Five users sue Facebook for being too social a network

August 18, 2009
The front page of the Facebook website. Five Facebook users are suing the social network for doing what made it an online superstar -- letting members share aspects of their lives on the Web.

Five Facebook users are suing the social network for doing what made it an online superstar -- letting members share aspects of their lives on the Web.

A lawsuit filed Monday in a southern California court accuses of being a data-mining operation that does not deliver on promises to give users strict control of data uploaded to profile pages.

Facebook has dismissed the lawsuit as being without merit and promised a legal battle. The suit asks for unspecified cash damages.

One of the parties to the suit is a woman who joined Facebook in an early phase when membership was limited to the college crowd.

Then-Harvard University student founded Facebook in 2004 as a way for college friends to remain connected as their lives grew apart.

The suit accuses Facebook of betraying the woman by evolving into an open social network that now claims more than 250 million members worldwide.

Other plaintiffs named in the suit are identified as a photographer and an actress who contend Facebook is wrongly sharing pictures posted on their profile pages.

The remaining plaintiffs are young boys that the suit charges should not have been permitted by Facebook to join or post images or comments.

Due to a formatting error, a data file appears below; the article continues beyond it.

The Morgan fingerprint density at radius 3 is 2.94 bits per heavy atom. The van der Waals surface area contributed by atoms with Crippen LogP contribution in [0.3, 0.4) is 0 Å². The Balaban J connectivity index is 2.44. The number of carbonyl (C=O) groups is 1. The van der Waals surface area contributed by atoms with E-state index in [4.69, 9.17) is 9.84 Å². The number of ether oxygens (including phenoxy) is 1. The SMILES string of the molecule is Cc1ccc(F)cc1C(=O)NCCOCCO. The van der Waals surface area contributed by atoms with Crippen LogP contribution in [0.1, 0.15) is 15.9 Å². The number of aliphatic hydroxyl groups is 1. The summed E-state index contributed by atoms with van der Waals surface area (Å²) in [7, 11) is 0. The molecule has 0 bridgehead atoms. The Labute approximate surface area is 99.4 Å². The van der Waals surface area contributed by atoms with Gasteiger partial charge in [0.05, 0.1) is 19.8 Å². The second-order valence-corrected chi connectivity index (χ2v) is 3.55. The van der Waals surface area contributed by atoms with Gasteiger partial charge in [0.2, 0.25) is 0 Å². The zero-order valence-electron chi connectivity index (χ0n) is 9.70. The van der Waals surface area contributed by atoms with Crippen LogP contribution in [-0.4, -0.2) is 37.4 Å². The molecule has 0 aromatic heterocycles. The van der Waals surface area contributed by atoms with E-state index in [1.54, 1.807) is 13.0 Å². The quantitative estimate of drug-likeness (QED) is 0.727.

Facebook requires members to be ages 13 or older, but there is no viable tool to confirm ages of those creating accounts.

One plaintiff is an 11-year-old boy who joined Facebook and then posted that he had swine flu and uploaded pictures or video of "partially-clothed" children swimming, according to the lawsuit.

Facebook has steadfastly maintained that its members own information they post to profile pages and control who gets to see it.

Facebook has repeatedly revised its terms of service to appease of users while allowing for the technical side of running a .

Last month, Facebook announced it is testing a tiered level of privacy options including "all of your friends, your friends and people in your school or work networks, and friends of friends."

There is also an option to publicly share with everyone on the Web in what is being seen as an effort by Facebook to compete with the hot micro-blogging service Twitter.

(c) 2009 AFP

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5 / 5 (1) Aug 19, 2009
Umm... For 11-15 dollars a month you can create your own website where you can setup membership only areas. In this way you can keep your information only among friends.

If you don't like what the service has turned into you should have said something, stopped posting, and removed your data. These people really need to take responsibility for their own privacy. As it is now no one will do it for you. And expecting Facebook to do it for you is just being lazy and ignorant.
5 / 5 (1) Aug 19, 2009
How dense are these individuals? You do not have to share your data with all 250 million individuals. Facebook makes it very easy to decide who sees what. You can even block your own direct contacts from seeing things if you want to. It's really not difficult at all. What next, people suing the supermarket for selling them food which makes them fat?

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